As explained in Section 3, a vehicle can authenticate itself to the RA using its long-term enrollment certificate. Specifically, the vehicle uses the private key corresponding to its enrollment certificate to sign an authentication challenge (as usual), and sends its enrollment certificate to the RA. However, in our scheme, when an enquirer checks the log for entries related to his vehicle, he uses the enrollment certificate as a type of authentication token (i.e., the enquirer encrypts the enrollment certificate itself, without using the corresponding private key). This non-standard use of the certificate is necessary in our design, because the RA only has access to the enrollment certificate, not the corresponding private key. The consequence is that if an attacker somehow obtains both the vehicle’s pseudonym and enrollment certificate (even without the private key), the attacker can check whether the vehicle has been de-anonymized.

In the current SCMS specification, a vehicle’s enrollment certificate is considered to be a long-term certificate that is issued with a validity period of 30 years (i.e., generally for the lifetime of the vehicle). Thus the enrollment certificate remains the same even if the ownership of the vehicle changes. This means that previous owners may still have access to the enrollment certificate even after handing over the vehicle, and could check whether the vehicle’s new owner has been de-anonymized.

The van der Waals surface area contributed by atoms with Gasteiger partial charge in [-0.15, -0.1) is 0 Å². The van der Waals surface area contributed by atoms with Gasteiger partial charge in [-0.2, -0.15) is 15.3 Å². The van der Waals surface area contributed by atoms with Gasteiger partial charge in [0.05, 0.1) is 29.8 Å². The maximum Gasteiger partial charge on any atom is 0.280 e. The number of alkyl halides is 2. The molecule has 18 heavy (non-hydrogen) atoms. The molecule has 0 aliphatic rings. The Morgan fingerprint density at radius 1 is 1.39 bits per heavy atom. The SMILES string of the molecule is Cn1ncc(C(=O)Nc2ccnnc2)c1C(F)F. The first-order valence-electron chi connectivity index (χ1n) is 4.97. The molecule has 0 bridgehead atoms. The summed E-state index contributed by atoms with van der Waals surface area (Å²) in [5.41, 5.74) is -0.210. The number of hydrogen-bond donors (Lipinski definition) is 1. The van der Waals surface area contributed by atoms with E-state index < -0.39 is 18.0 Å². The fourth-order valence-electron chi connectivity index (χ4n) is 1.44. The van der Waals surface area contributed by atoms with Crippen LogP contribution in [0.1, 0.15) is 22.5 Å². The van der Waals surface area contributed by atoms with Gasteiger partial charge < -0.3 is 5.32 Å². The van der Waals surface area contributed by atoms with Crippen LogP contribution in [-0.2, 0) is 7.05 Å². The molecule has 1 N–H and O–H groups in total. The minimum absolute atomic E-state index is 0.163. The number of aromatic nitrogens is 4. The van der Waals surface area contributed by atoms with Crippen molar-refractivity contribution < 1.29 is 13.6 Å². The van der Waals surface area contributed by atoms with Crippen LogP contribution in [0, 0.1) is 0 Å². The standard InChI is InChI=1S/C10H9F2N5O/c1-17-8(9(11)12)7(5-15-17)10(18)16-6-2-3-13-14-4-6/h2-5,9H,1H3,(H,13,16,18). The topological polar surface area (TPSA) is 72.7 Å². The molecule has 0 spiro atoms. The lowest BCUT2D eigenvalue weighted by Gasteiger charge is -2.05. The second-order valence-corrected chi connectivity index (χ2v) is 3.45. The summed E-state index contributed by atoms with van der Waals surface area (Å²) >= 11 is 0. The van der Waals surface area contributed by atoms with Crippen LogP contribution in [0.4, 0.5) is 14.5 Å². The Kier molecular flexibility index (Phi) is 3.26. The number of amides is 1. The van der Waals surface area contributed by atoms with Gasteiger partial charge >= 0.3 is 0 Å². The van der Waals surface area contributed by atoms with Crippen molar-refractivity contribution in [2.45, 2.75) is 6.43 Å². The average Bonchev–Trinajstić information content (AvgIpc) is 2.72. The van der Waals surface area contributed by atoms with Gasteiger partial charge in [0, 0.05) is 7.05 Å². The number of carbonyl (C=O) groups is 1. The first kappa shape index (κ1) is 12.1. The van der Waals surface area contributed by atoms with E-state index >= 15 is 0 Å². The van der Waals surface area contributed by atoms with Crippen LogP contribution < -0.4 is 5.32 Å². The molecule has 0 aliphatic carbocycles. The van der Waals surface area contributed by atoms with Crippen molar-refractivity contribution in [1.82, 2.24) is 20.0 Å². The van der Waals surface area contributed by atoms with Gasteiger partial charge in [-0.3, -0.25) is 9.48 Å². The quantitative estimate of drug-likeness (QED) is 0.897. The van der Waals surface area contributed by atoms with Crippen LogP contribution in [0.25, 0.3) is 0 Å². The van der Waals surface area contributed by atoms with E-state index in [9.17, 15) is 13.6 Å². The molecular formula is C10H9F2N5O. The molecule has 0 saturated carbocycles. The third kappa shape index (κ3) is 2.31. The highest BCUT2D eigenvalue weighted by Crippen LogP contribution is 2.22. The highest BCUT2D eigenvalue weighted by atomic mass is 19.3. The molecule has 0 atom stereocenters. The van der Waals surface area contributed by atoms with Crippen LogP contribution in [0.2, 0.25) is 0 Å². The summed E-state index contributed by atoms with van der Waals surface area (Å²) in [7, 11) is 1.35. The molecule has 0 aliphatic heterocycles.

### 4.2 Second Scheme

To overcome some of the limitations of the first scheme, we introduce a secret key, called the private audit key (PAK), that is shared only between the RA and the current owner of the vehicle. The RA maintains (or has access to) a database of mappings between enrollment certificates unique PAKs. When vehicle ownership changes, the new owner registers a new PAK.

The details of this scheme are very similar to the first scheme. The judge authorizes the de-anonymization operation and sends the pseudonym to the MA. The MA initiates the de-anonymization and coordinates between the PCA and RA. The RA recovers the enrollment certificate and returns the encryption of the enrollment certificate and the corresponding PAK to the MA. The judge creates a log entry as in the first scheme except that the search tag now includes the PAK, in addition to the enrollment certificate and the pseudonym: [T,⟨[PAK,enroll_cert]PKp,pseudoPKi]. Note that the PAK should have sufficient entropy to prevent a brute-force attack. Moreover, the MA and the police continuously monitor the judge to ensure that the log entries include the correct information and are added to the logchain immediately. The judge releases the public keys PKi from the police periodically after checking that the operation has been completed. Using these public keys, enquirers can verify whether their vehicles have been de-anonymized, as explained in the first scheme.